David Clifton: Licensing Expert – Be mindful of protecting children

As I write this, we await the Government’s review of gaming machines and social responsibility measures that is due to be published later this month, according to comments by the Secretary of State when she appeared before the Digital, Culture, Media and Sport Committee on 11 October. She added that this would be followed by a full 12-week consultation that “will put forward a number of options on many different aspects of gambling”.

I wonder if there was a last-minute reappraisal of those options after a front page Sunday Times article was published on 8 October entitled “Cartoons lure kids to online gambling”,  alleging that children are being targeted by operators who use cartoon and storybook characters in both their “pay to play” and “play for free” online gambling games. 

Predictably, the Daily Mail was not slow to throw in its tuppence worth with articles entitled “Online bookies ‘use cartoons to target children’: Regulators investigate firms after they are accused of using characters to promote casino games” and “Gambling firms targeting children are just as wicked as drug pushers”.

 Although these stories have focused on online casino games, the repercussions could be equally damaging for online betting operators. The Gambling Commission has already sounded its warning. Tim Miller, its Executive Director for Corporate Affairs and Research wrote an open letter to the Editor of the Sunday Times the day after its article appeared, emphasising that the Commission will continue to take firm action where gambling businesses fail to protect vulnerable people, especially children.

He went on to refer to the Commission’s wide-ranging review of online gambling that commenced earlier this year and the ongoing examination by the Responsible Gambling Strategy Board of the wider relationship between children and gambling, commenting that “together these will give a clear picture of where further action may be necessary”.

These allegations will certainly have served to pour oil on already troubled waters following, as they do, concerns expressed by the Commission in November 2016 about findings in a research study amongst 11 – 15 year olds entitled ”Young people and gambling 2016” indicating that  450,000 children are gambling in England and Wales every week, of which about 9,000 are likely to be problem gamblers.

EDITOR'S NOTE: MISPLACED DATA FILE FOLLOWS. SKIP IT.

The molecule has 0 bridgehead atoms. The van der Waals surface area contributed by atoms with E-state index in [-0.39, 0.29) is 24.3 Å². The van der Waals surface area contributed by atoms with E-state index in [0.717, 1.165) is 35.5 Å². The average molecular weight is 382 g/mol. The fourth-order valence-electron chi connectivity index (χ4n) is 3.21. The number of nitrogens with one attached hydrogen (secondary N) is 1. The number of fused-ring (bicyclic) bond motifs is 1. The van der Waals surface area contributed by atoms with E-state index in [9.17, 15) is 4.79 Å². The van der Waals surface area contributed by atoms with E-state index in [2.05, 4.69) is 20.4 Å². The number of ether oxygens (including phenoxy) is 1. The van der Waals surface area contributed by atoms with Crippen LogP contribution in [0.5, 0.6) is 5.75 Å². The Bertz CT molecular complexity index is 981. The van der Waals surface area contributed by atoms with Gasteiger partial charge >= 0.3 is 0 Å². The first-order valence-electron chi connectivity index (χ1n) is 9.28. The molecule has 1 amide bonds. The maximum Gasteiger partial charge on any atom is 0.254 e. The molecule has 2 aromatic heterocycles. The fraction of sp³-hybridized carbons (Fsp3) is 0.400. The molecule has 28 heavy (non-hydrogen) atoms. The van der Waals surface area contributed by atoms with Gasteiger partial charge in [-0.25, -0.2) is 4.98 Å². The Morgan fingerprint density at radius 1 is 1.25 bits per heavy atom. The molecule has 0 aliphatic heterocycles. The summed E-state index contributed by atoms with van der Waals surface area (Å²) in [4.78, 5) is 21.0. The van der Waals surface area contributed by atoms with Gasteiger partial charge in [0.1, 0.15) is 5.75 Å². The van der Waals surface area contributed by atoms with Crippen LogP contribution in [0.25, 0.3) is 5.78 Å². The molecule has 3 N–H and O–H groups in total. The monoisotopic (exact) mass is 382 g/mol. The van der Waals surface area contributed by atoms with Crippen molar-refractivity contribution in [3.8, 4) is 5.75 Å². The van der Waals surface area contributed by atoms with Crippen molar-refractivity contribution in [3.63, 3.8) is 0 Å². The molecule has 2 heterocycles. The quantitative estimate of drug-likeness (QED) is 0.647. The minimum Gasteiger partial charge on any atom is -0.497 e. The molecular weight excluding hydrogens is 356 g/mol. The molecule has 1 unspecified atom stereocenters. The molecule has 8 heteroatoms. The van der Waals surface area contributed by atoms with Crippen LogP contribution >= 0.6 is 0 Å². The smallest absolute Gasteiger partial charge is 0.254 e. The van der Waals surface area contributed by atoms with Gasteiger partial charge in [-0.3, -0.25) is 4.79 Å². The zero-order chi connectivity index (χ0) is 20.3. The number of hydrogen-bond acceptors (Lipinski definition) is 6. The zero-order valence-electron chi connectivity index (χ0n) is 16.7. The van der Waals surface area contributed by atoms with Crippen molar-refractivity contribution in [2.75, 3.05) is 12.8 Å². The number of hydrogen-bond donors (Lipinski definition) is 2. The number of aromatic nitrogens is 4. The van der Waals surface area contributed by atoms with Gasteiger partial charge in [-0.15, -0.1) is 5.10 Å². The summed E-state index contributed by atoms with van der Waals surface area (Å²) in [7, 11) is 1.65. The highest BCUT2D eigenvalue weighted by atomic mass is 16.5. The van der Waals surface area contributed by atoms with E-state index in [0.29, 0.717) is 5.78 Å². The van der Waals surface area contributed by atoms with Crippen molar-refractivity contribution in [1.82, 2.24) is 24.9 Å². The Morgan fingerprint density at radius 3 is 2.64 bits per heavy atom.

Then, in February this year, the Commission’s “Gambling participation 2016: behaviour, awareness and attitudes” report revealed that the most important gambling policy issue for the general public is having controls in place to ensure that children and young people are not exposed to gambling. This was followed a month later by a warning from the Commission to parents to be vigilant to the dangers and risks to their children of gambling associated with video games following the publication of its Virtual currencies, eSports and social casino gaming position paper.

Professor Mark Griffiths of Nottingham Trent University’s International Gaming Research Unit was quoted in one of the Daily Mail articles as saying: “Research has shown that when we look at those children who are problem gamblers, the No. 1 risk factor is playing online games for free. Children are getting access via their mobile phone to these games in a much easier way than even five years ago”.

The Industry Group for Responsible Gambling has very recently announced a number of enhancements to the Gambling Industry Code for Socially Responsible Advertising, the new (3rd) edition of which has just been published. It reinforces the LCCP requirements that:

  • “care must be taken not to exploit children and other vulnerable persons in relation to gambling activity; and
  • advertisements should not be specifically and intentionally targeted towards people under the age of 18 through the selection of media, style of presentation, content or context in which they appear. All advertisers and gambling operators should already be aware that it is an offence under Section 46 of the Gambling Act 2005 to invite a child or young person to gamble”,